By B. Raman
There are no saints in matters relating to visas. And there are no heroes either.
We should avoid an immature and juvenile song and dance over the refusal of a visa by the Pakistani High Commission in New Delhi to Shri Praveen Swami, who heads the Delhi office of “The Hindu”, to enable him to accompany Shri S. M. Krishna, our Foreign Minister, during his just concluded visit to Pakistan.
Travel visa is not a fundamental or human right. Countries have a right to refuse visas to individuals and they don’t have to give reasons for their refusal. Visas are often refused by all countries of the world on unadmitted political or national security grounds.
After we carried out our nuclear tests in 1998, our retired nuclear scientists wanting to travel to the US found it impossible to get a US visa. A retired Chairman of our Atomic Energy Commission found that the US Embassy in New Delhi, without saying no, sat over his application for a visa to attend a non-governmental conference in the US. He took the hint and withdrew his application.
Another retired nuclear scientist could not get a visa from the US Embassy in New Delhi because he had once visited Iran after retirement.
We are not trail-blazers in this matter. We can be as over-restrictive as any other country in the consideration of visa applications from journalists and academics. We have not only refused visas to journalists and academics—even from the US, our strategic partner— but even harassed one or two after issuing them visas and allowing them to work from New Delhi.
A typical example is that of Alex Perry, the New Delhi correspondent of the “Time” magazine, when Shri A. B. Vajpayee was the Prime Minister. We issued him a visa to report from New Delhi, but when one of his reports was perceived to be uncharitably critical of Shri Vajpayee, the NDA Government had him harassed and humiliated through the Foreigners’ Regional Registration Office on some ground or the other.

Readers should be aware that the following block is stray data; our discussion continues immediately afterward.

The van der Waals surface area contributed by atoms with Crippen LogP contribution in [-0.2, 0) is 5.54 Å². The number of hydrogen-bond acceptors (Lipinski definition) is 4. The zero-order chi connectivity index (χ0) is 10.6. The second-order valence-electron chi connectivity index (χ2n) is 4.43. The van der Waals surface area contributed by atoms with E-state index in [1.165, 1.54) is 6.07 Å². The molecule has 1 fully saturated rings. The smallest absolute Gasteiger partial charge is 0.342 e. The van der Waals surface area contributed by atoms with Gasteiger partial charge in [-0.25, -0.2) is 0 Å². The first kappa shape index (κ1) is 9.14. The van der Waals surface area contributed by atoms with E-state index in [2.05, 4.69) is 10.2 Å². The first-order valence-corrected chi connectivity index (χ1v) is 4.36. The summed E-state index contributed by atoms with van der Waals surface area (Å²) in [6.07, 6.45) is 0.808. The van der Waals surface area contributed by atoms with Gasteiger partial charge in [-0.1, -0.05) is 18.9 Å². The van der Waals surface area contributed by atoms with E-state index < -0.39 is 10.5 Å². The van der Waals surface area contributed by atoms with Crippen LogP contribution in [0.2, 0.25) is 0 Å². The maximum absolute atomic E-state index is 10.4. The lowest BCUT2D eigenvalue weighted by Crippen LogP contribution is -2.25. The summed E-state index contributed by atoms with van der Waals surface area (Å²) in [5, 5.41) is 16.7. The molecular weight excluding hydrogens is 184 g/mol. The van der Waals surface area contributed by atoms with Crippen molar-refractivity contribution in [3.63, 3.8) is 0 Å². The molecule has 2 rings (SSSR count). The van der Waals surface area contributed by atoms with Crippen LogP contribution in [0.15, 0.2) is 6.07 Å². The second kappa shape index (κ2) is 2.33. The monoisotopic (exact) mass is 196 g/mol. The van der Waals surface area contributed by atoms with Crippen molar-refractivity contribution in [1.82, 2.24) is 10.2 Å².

We have refused visas to journalists and academics from the ASEAN countries because of our adverse perception of their views relating to the Pakistani sponsorship of terrorism against India.
For a journalist, refusal of visa by a foreign country is an occupational hazard. Praveen and the rest of the country should take it in our stride instead of projecting it as one more instance of Pakistani cussedness towards India.
Praveen is one of our well-known reporters on Pakistan-sponsored terrorism. There are others too who report on this subject, but they were issued visas to go with our Foreign Minister. One has an impression that the Pakistanis are unhappy with his reporting and TV interviews on Pakistani sponsorship of terrorism because they feel he is vicious in his reporting and interviews. We may not agree with this, but it is their perception.
Some ill-informed analysts have criticised the journalists, who had accompanied our Foreign Minister, for not raising the refusal of the visa to Praveen. One of the analysts has pointed out that only Ms Sheela Bhatt, the Executive Editor, Rediff, had the courage to raise it during her interactions in Islamabad.
Kudos to Sheela for her professional courage, but the fact that other journalists did not raise it does not make them professional cowards. If they feel the refusal of visa to Praveen is a matter between Pakistan and “The Hindu”, one cannot blame them. They had a job to do in reporting on the FM’s visit and their focus was on the larger dimension of their visit to Pakistan.
When the NDA Government harassed and humiliated Alex, other foreign journalists based in Delhi did not rush to his defence. There is now a slanging match between our PMO and the “Washington Post” on a negative report on Prime Minister Dr. Manmohan Singh sent by its correspondent in New Delhi. Other foreign journalists in New Delhi are discreetly following the controversy without getting actively involved in it.
If at all foreign newspapers find it necessary to take a stand in such matters, their headquarters will do it and not individual journalists.